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Connecticut Passes Ed. Package: Bloop Single or Home Run?


A few days ago I told you about how public opinion was not on Connecticut Gov. Dannel P. Malloy's side when it came to education issues. Now that Connecticut legislators have cast their final votes about Malloy's sweeping education proposals, it looks as though the Democratic governor won some changes to public schools, but lost other controversial battles with teachers unions.

Per the Associated Press, Malloy can count as victories new annual performance evaluations for principals and teachers, requirements that teacher tenure be linked to "effectiveness," additional charter schools, and more funding for magnet and struggling schools. Former District of Columbia schools chief Michelle Rhee called these new laws a "meaningful first step" to improving the state's education system.

In a May 8 statement on his website, Malloy said, "Once again, against the backdrop of Washington, D.C.—a place paralyzed by partisan bickering—Democrats and Republicans in Connecticut have come together to take on an issue of tremendous importance."

But the Connecticut Education Association trumpeted its success in batting aside other proposals from Malloy that would have negated existing union contracts and allowed for greater privatization of schools. "We're really the only state that has stopped this. I don't know of anybody who has stopped this. It's amazing, it really is," said CEA Executive Director Mary Loftus Levine. Malloy had faced intense and very public opposition from unions on major pieces of his education initiative.

It's interesting that Malloy took a whack at Washington in his press release, since Connecticut is one of 26 states seeking a waiver from provisions in the No Child Left Behind Act. Opinion was split on whether that waiver application would be asphyxiated if Malloy's legislation did not pass. Malloy's office argued, naturally enough, that the waiver would be jeopardized if the governor's proposals fell flat. The legislative package lawmakers passed would satisfy in part some of the concerns the U.S. Department of Education expressed in its correspondence with Connecticut about the state's waiver proposal.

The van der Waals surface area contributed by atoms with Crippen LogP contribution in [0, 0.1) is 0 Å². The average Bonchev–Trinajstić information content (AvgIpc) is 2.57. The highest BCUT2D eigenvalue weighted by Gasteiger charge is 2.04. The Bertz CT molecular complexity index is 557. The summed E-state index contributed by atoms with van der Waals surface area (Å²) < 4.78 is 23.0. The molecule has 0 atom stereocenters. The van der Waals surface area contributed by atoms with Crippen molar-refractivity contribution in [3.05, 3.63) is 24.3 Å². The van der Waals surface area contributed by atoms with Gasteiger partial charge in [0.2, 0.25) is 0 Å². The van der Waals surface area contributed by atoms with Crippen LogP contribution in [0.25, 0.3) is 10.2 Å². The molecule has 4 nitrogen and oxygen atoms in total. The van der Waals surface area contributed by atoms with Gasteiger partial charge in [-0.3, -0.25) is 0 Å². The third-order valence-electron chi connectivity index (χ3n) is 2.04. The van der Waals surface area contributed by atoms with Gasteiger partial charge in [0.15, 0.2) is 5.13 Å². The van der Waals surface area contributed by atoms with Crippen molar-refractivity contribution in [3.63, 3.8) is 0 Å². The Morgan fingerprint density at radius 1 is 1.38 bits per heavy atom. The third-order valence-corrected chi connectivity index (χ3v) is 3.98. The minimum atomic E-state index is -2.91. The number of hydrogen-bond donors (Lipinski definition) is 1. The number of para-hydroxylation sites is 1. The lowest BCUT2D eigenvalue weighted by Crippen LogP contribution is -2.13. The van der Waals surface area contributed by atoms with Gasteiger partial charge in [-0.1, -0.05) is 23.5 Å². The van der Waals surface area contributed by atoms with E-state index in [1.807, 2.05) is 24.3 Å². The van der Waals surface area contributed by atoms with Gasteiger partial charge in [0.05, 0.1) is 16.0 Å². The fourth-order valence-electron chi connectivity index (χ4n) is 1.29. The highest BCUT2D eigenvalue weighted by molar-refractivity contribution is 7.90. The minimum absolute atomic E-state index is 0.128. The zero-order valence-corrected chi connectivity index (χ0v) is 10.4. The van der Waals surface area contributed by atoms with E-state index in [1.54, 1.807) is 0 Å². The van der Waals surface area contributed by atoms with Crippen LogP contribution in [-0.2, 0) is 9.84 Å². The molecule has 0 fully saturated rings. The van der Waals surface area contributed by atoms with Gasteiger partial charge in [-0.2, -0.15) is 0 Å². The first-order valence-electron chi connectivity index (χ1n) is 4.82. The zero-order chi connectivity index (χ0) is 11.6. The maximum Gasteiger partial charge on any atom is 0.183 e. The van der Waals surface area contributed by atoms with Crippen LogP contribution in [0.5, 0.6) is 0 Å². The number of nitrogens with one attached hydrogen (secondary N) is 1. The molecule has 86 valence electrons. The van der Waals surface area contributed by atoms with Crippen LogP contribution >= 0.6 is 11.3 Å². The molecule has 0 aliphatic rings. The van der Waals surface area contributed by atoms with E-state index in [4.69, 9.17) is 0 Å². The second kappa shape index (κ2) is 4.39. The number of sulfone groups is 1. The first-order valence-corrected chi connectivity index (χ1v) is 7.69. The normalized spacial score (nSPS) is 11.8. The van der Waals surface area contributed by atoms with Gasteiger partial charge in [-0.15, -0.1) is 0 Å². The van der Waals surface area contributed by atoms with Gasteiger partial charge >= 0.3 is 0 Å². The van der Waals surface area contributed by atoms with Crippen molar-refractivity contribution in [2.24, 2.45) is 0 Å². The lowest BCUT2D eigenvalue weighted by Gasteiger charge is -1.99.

Perhaps the surest sign that Malloy's victory was only a partial one was Rhee's promise that her advocacy organization, StudentsFirst (which spent about $800,000 in the state on advertising and lobbying to support Malloy's proposals), will be back.


In an interview, Connecticut Education Commissioner Stefan Pryor said he believed the approved legislation has put to rest the concerns expressed by Washington officials with the state's NCLB waiver application.

"I believe that each point has been satisfied," he said.

Pryor argued that because of the vigorous public discussions surrounding Malloy's proposals, "in certain ways this is in fact a better bill" and that legislators and others involved "helped to polish those rough edges." He said despite comments from the teachers unions that they had helped defeat Malloy's controversial initiatives that would have reduced their influence, "The core components of the governor's bill were realized in the final legislation."

Pryor chose to highlight the "Commissioner's Network" that would provide intense support and oversight of 25 low-performing schools in the state, as well as the 1,000 new slots for children from low-income backgrounds in early-childhood education programs.

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